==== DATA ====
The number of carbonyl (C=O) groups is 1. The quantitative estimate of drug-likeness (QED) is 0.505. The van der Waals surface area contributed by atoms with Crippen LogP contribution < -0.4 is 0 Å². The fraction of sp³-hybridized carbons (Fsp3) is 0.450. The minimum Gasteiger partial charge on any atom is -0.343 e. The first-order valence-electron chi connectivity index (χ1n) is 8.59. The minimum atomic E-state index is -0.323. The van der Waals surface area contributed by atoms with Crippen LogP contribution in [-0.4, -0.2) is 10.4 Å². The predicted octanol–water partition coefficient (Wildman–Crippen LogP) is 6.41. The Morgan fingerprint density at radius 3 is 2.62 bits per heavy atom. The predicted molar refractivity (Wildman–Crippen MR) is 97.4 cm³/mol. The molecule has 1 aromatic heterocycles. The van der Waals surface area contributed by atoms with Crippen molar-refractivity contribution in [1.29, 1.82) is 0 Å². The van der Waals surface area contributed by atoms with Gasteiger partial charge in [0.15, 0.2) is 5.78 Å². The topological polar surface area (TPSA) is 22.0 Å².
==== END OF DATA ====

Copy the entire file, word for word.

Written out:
The number of carbonyl (C=O) groups is 1. The quantitative estimate of drug-likeness (QED) is 0.505. The van der Waals surface area contributed by atoms with Crippen LogP contribution < -0.4 is 0 Å². The fraction of sp³-hybridized carbons (Fsp3) is 0.450. The minimum Gasteiger partial charge on any atom is -0.343 e. The first-order valence-electron chi connectivity index (χ1n) is 8.59. The minimum atomic E-state index is -0.323. The van der Waals surface area contributed by atoms with Crippen LogP contribution in [-0.4, -0.2) is 10.4 Å². The predicted octanol–water partition coefficient (Wildman–Crippen LogP) is 6.41. The Morgan fingerprint density at radius 3 is 2.62 bits per heavy atom. The predicted molar refractivity (Wildman–Crippen MR) is 97.4 cm³/mol. The molecule has 1 aromatic heterocycles. The van der Waals surface area contributed by atoms with Crippen molar-refractivity contribution in [1.29, 1.82) is 0 Å². The van der Waals surface area contributed by atoms with Gasteiger partial charge in [0.15, 0.2) is 5.78 Å². The topological polar surface area (TPSA) is 22.0 Å².